Be careful of kiosk foods and avoid unboiled water. Also ensure you have been vaccinated.

As in many other African countries, HIV infection is widespread.One source suggests 18.6% in the cities and 7.5% in the countryside as of 2002.

Although some semblance of normalcy has returned to much of the country with the conclusion of the nation's democratic transition and a democratically chosen head of state in August 2005, travellers should be warned to exercise extreme caution. The still active rebel group, Forces Nationales de la Libération FNL continues to attack government forces and civilians. Threats posed by banditry and armed robbery, as well as petty crimes, remain. Avoid travelling after dark; be aware of curfew laws. Many roads close at night as some villages and neighbourhoods, most embassies and some organizations have curfews. As in any other conflict or post-conflict situations, visitors should consult their embassy to be apprised of the latest local developments, and be sensitive to the changing needs regarding the security of the local environment.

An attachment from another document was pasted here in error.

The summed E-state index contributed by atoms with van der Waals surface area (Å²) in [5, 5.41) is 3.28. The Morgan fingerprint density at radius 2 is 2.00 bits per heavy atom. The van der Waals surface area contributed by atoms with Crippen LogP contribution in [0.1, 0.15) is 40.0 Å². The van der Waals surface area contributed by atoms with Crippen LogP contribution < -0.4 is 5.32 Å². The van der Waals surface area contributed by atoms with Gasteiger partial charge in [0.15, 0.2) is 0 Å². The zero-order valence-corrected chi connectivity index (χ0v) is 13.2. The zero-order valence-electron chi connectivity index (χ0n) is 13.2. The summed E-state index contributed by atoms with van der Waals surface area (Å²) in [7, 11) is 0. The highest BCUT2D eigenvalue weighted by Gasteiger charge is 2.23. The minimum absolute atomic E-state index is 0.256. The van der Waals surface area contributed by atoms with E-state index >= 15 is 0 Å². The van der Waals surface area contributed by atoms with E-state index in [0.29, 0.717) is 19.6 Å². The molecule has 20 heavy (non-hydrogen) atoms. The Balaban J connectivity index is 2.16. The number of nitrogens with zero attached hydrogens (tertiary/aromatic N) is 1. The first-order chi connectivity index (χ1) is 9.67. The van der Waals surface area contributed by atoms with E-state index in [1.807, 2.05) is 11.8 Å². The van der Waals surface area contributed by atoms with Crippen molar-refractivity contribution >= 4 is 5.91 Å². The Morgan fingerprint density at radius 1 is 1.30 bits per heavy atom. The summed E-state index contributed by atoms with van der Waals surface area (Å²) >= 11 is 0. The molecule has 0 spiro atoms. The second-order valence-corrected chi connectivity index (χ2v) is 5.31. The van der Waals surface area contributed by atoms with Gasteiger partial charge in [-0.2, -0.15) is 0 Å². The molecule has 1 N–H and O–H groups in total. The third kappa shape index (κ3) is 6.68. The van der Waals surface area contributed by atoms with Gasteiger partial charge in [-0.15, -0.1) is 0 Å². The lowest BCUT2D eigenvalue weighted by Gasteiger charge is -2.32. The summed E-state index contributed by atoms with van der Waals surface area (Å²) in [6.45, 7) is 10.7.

Respect for the Burundian Elders is a requirement. The younger people of the villages with kinship systems show respect to parents, grandparents, aunts, uncles and to strangers. The Burundians also show respect to younger and of same age. The Burundians show respect and appreciate it in return.


Although most travellers will find that they can pass through with a working knowledge of French and/or English, some familiarity with Swahili or the related local language, Kirundi, is helpful, particularly in rural areas. The problem is that Kirundi is extremely difficult to learn. Kirundi and Kinyarwanda the official language in Rwanda are quite similar in their complexity.